Coming back to that sense of play and fascination with the world I mentioned above, the way drones are being positioned is one of the purest ways of embracing that. Parrot are leading a particularly fine charge as the tip of the drone spear, with some truly beautiful products ranging from the micro to the mammoth, all of which can satisfy a distinct customer need and desire. Competitors are generally focussing on one or two sizes of drone to pursue, but make no mistake, the ability to explore the world and have fun in it is very much part of the DNA of this emerging consumer space. The consumer drones space is growing at rapid speed as it is, but it’s continued ascent will be something to watch over the next twelve months.



Mini drones! #ces2015 #parrot A video posted by mrmilesweaver (@mrmilesweaver) on


Video Resolution

Without a doubt the biggest thing of the show was the competition for producing the best quality image. 4K will hopefully be a success where 3D failed so spectacularly - if manufacturers can maintain their focus on producing a beautiful image and not creating gimmicks around it (like curved screens). What was very interesting to see was the obvious competition between those firms that want to progress forward to 8K before 4K has even got off the ground (something I view as incredibly foolish that risks seriously damaging the market), and those that are focussed on creating better 4K images using new technology. The work being done by the likes of Samsung particularly in this vein is truly amazing, and their SUHD TV is by far the most beautiful screen I’ve ever seen.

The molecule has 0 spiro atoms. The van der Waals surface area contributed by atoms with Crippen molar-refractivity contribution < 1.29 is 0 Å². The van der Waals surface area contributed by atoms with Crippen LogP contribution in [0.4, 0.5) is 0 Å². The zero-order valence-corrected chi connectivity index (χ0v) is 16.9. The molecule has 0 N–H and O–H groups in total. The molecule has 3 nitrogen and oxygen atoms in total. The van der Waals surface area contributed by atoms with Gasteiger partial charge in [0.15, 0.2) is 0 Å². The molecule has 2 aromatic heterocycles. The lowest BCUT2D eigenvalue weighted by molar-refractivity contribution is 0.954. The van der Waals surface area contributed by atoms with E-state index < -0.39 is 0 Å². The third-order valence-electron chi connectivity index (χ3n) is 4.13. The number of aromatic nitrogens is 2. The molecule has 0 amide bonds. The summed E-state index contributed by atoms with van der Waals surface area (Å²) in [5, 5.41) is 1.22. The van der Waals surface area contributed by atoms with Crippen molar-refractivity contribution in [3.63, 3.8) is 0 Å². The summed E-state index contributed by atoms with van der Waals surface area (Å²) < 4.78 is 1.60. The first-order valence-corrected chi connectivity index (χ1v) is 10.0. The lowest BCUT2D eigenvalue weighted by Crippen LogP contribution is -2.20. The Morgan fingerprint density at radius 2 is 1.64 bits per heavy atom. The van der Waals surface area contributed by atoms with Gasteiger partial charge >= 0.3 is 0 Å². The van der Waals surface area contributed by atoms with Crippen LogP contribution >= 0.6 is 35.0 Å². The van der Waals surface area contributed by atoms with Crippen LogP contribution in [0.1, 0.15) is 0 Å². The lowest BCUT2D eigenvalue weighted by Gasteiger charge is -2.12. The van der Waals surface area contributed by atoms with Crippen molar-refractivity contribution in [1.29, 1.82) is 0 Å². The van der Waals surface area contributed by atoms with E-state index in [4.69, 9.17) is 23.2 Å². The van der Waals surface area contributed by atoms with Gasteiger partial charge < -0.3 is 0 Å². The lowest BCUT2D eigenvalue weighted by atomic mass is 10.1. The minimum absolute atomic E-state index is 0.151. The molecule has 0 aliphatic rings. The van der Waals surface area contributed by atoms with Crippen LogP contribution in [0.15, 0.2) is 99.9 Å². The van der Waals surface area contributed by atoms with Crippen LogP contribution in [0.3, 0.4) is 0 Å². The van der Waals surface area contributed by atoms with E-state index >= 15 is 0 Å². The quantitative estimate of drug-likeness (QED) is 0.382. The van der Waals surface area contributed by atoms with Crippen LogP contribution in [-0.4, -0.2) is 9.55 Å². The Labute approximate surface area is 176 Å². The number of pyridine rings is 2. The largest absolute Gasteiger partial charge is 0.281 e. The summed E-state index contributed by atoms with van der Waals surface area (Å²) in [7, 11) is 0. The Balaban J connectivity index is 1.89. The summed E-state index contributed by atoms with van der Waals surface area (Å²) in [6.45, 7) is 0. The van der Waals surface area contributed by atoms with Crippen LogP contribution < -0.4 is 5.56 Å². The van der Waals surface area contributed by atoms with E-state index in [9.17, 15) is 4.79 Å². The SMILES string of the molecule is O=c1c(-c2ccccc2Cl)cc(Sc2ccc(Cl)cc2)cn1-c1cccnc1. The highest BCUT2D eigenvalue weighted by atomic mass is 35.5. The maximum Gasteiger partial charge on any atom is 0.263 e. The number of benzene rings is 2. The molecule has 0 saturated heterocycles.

The prettiest picture I ever did see #ces2015 #samsung #suhd

A video posted by mrmilesweaver (@mrmilesweaver) on


4K is not going anywhere it seems, and it seems that the price point is finally coming down enough to make it a purchase worth considering to the average consumer (it’s not as low as it needs to be for mass adoption yet, but it’s getting there). It’s clear that many of the big hitters know this, hence why they’re now producing a refinements in a specific area – 4K – rather than showing off the new and the next thing, the beyond 4K thing that they often do at shows like this.

So yes, there is, as always with these things, a battle between refining the current and trying to jump to the next, but I believe that 4K will be sticking around for a while. 8K TVs are simply too big (and too experimental at the moment) to be something that the average consumer would have in their house, while 4K is reaching sizes and price points that are starting to make it a compelling avenue to pursue.



Samsung's 4K SUHD still looks better. #ces2015

A photo posted by mrmilesweaver (@mrmilesweaver) on




There’s a sense of fun and exploration pervading CES that I haven’t felt in quite a while. There’s an optimism in the space as people get closer to not just designing but actually realizing the promise of the future as things like the connected home, amazingly thin video screens with gorgeous displays, and flying freaking robots become a reality. It’s a truly exciting and wildly positive time in technology, and I’m sure that, at least at an unconscious level, the fact that we’ve finally hit the year the Marty McFly travels to in Back to the Future Part II is a little more than a coincidence…



Miles WeaverMiles Weaver is Piksel’s Innovation Programme Strategist, overseeing the strategy of Piksel’s Innovation Programme. He closely monitors trends in living room technology and user behavior and is an avid commentator on the digital TV revolution. Connect with him on Twitter with @mrmilesweaver or @piksel.


Topics: Insights, CES, CES 2015, Connected Home, Consumer Technology, Analysis, Drones